Does Auto Insurance Cover Hurricane Damage?
Last Updated on October 21, 2020
Hurricanes strike, and those living in areas like South Carolina, Florida, Texas, Louisiana, and Alabama know all too well that it happens frequently.
In fact, according to the Insurance Information Institute, the typical year in this country usually sees 12 named storms, 6 hurricanes, and 3 major hurricanes. Out of the ten most hurricane-prone counties in America, four are in Louisiana, three are in Florida, and two are in North Carolina. Florida, Louisiana, and Texas have the highest number of single-family homes that are at storm surge risk.
Homeowners and renters in those states affected certainly have coverage for the damage to their residences, but what about their vehicles?
Does the average auto insurance policy cover hurricane damage? After all, you have seen plenty of photographs of the aftermath of hurricanes, including vehicles impaled by trees, flipped upside down, and drowning in water.
Considering the chances are high that you will see a hurricane hit at least once a year if you live on the east coast, understanding your coverage is critical.
Do You Have Comprehensive Coverage? Then You are Covered
Luckily, comprehensive coverage does its job when it comes to hurricanes.
In general, your comprehensive coverage is there to protect your car from vandalism, theft, hail storms, lightning, and flooding.
In a hurricane situation, you can receive coverage through your comprehensive portion of your policy for:
- Trees landing on your vehicle;
- Strong winds and gusts that overturn your car;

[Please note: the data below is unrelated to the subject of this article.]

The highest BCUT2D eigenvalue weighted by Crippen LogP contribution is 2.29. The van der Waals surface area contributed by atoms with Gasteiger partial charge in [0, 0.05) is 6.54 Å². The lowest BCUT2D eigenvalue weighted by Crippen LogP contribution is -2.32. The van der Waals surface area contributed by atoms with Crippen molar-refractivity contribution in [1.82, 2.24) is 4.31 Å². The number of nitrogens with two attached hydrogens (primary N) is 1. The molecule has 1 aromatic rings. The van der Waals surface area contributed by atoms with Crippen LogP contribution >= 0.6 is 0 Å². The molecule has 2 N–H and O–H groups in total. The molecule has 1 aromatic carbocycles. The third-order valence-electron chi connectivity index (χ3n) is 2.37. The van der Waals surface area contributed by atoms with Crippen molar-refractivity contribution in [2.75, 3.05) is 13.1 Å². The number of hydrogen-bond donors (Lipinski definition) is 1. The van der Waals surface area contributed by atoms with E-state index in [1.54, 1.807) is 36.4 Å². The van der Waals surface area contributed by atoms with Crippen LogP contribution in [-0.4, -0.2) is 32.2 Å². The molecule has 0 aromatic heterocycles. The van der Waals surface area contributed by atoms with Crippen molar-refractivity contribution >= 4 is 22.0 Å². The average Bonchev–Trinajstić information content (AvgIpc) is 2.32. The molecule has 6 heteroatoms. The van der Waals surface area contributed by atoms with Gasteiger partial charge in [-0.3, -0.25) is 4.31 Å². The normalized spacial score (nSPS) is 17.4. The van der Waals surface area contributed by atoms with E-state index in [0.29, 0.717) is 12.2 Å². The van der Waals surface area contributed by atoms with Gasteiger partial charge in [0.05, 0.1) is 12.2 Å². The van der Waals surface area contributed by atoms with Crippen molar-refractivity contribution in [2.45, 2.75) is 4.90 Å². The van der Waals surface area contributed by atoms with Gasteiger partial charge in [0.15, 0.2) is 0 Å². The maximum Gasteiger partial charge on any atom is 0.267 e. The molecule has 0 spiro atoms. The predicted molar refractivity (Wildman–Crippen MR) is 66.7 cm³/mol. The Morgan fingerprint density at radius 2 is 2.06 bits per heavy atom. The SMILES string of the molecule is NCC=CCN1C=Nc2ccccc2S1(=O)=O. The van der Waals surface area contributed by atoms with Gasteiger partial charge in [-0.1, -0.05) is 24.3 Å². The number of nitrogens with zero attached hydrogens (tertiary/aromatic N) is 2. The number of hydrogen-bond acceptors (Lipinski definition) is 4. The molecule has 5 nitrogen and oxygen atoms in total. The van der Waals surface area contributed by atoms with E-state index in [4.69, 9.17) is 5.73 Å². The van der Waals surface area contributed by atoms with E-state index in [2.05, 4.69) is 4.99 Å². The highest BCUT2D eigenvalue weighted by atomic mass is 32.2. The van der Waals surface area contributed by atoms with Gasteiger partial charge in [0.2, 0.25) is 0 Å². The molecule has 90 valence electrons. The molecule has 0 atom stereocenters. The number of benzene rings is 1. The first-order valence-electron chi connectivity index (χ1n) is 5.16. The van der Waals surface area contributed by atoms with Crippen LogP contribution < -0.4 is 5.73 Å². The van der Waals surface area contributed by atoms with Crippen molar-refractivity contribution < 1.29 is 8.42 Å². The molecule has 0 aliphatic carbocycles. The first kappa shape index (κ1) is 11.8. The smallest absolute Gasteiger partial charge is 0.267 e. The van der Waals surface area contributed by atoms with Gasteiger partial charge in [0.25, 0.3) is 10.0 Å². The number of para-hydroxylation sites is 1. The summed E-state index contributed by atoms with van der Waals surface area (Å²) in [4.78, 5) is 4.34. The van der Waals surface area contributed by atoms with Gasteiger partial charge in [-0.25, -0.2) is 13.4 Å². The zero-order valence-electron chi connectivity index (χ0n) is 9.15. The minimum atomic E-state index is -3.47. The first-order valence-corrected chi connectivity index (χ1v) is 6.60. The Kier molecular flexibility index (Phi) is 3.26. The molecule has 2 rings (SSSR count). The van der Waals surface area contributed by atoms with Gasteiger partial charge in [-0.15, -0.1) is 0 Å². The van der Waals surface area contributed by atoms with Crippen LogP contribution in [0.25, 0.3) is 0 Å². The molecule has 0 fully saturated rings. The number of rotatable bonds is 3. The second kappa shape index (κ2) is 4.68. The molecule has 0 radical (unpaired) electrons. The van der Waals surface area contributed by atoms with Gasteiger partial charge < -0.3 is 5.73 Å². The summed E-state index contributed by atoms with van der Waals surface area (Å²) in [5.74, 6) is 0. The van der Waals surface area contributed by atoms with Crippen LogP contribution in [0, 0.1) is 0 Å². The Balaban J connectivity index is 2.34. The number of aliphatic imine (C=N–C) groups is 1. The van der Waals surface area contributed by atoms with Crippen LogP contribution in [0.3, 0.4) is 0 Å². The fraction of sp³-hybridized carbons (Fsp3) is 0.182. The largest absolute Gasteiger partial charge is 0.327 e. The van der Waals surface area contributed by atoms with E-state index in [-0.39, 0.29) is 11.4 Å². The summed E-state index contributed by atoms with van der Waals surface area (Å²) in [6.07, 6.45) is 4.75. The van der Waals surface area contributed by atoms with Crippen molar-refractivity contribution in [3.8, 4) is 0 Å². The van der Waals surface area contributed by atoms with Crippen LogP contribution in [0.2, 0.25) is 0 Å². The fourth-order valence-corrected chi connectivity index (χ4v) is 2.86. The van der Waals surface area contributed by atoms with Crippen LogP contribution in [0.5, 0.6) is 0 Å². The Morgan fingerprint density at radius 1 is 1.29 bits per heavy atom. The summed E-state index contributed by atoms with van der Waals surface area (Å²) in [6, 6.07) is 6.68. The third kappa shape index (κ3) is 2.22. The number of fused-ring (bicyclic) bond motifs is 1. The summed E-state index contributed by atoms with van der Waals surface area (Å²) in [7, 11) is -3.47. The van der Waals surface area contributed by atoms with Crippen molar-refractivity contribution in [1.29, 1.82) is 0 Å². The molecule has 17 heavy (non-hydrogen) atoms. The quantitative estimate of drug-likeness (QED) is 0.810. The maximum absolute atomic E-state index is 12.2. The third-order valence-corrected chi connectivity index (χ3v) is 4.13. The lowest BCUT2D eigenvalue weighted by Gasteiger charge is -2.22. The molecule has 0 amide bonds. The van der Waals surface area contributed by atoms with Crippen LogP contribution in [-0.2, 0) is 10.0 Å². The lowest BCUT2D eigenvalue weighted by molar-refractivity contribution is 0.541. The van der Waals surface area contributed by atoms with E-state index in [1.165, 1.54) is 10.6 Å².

- Unsecured items lost in the car;
- Water damage or flooding;
- Wind damages;
- Corrosion from saltwater or long-term water exposure (such as being submerged for an extended period).
Bottom line: if the hurricane caused the damage to your vehicle, and you can prove it, your comprehensive policy should cover you.
Policy Limits Can Affect How Much Coverage You Receive
If you opted for the state minimums, it might not be enough to repair your vehicle. In most cases, cars are totaled after a hurricane, especially those completely submerged and full of sludge or those seen flying through houses.
Also, realize that your vehicle coverage is based on the market value of your car. Therefore, if you purchased a brand-new vehicle and you are underwater, you may have a few thousand out-of-pocket to pay – in addition to any applicable deductibles.
Do Not Forget about Collision Coverage
In a hurricane, the winds are blowing, streets are slick, and if you are trying to drive away from the storm, you might have a collision. While comprehensive coverage covers the flooding and flip overs, collision coverage is what covers your vehicle if it hits something, is hit by an object or car, or is involved in any other physical collision.
So, if you are driving outside during a hurricane, hydroplane, and hit a tree, you can file a collision claim to get your insurance company to pay for the damage. With collision coverage, you’ll still have to pay a deductible, but at least you’ll be covered.
Not every auto insurance policy has collision coverage, however. States do not require comprehensive or collision coverage as part of their legal minimums. They only require liability coverage and sometimes uninsured motorist or medical payments coverage. If you’d like to add collision coverage, please contact your insurance agent.
Warning: Premiums Likely to Rise after a Claim
While you have coverage available, do not be surprised if your insurance premiums rise after your claim completes. Insurers have the right to increase automobile coverage premiums after a claim – even in a hurricane situation.